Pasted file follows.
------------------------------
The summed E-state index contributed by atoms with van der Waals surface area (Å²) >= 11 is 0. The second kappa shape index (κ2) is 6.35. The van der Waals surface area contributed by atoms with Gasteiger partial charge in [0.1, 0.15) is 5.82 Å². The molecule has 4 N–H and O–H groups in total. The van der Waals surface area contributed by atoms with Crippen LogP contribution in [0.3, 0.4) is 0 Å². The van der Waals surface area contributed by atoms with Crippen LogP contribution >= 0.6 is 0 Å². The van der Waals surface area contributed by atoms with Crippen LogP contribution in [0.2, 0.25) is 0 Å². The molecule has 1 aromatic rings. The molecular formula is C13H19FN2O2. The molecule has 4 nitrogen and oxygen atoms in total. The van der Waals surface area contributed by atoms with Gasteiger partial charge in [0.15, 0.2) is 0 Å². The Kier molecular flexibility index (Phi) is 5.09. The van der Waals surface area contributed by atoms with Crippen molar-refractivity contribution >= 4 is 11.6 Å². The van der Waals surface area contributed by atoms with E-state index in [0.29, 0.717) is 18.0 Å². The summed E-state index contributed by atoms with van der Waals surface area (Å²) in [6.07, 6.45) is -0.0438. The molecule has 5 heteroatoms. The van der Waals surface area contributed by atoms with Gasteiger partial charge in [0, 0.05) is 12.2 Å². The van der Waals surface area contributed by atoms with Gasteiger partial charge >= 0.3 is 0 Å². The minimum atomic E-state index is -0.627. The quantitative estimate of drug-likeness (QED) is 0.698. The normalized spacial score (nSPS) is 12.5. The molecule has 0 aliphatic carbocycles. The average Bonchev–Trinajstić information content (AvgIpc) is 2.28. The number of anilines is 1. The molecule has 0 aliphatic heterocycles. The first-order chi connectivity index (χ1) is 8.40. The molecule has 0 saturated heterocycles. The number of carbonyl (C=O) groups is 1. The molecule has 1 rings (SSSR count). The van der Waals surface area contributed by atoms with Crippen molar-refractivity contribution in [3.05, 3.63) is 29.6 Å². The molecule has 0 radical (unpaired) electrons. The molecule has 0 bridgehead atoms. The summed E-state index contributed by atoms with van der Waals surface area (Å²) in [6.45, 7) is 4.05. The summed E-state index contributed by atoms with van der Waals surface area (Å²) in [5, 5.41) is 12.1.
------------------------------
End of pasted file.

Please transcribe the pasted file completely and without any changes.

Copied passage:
The summed E-state index contributed by atoms with van der Waals surface area (Å²) >= 11 is 0. The second kappa shape index (κ2) is 6.35. The van der Waals surface area contributed by atoms with Gasteiger partial charge in [0.1, 0.15) is 5.82 Å². The molecule has 4 N–H and O–H groups in total. The van der Waals surface area contributed by atoms with Crippen LogP contribution in [0.3, 0.4) is 0 Å². The van der Waals surface area contributed by atoms with Crippen LogP contribution >= 0.6 is 0 Å². The van der Waals surface area contributed by atoms with Crippen LogP contribution in [0.2, 0.25) is 0 Å². The molecule has 1 aromatic rings. The molecular formula is C13H19FN2O2. The molecule has 4 nitrogen and oxygen atoms in total. The van der Waals surface area contributed by atoms with Gasteiger partial charge in [0.15, 0.2) is 0 Å². The Kier molecular flexibility index (Phi) is 5.09. The van der Waals surface area contributed by atoms with Crippen molar-refractivity contribution >= 4 is 11.6 Å². The van der Waals surface area contributed by atoms with E-state index in [0.29, 0.717) is 18.0 Å². The summed E-state index contributed by atoms with van der Waals surface area (Å²) in [6.07, 6.45) is -0.0438. The molecule has 5 heteroatoms. The van der Waals surface area contributed by atoms with Gasteiger partial charge in [0, 0.05) is 12.2 Å². The van der Waals surface area contributed by atoms with Gasteiger partial charge >= 0.3 is 0 Å². The minimum atomic E-state index is -0.627. The quantitative estimate of drug-likeness (QED) is 0.698. The normalized spacial score (nSPS) is 12.5. The molecule has 0 aliphatic carbocycles. The average Bonchev–Trinajstić information content (AvgIpc) is 2.28. The number of anilines is 1. The molecule has 0 aliphatic heterocycles. The first-order chi connectivity index (χ1) is 8.40. The molecule has 0 saturated heterocycles. The number of carbonyl (C=O) groups is 1. The molecule has 1 rings (SSSR count). The van der Waals surface area contributed by atoms with Crippen molar-refractivity contribution in [3.05, 3.63) is 29.6 Å². The molecule has 0 radical (unpaired) electrons. The molecule has 0 bridgehead atoms. The summed E-state index contributed by atoms with van der Waals surface area (Å²) in [6.45, 7) is 4.05. The summed E-state index contributed by atoms with van der Waals surface area (Å²) in [5, 5.41) is 12.1.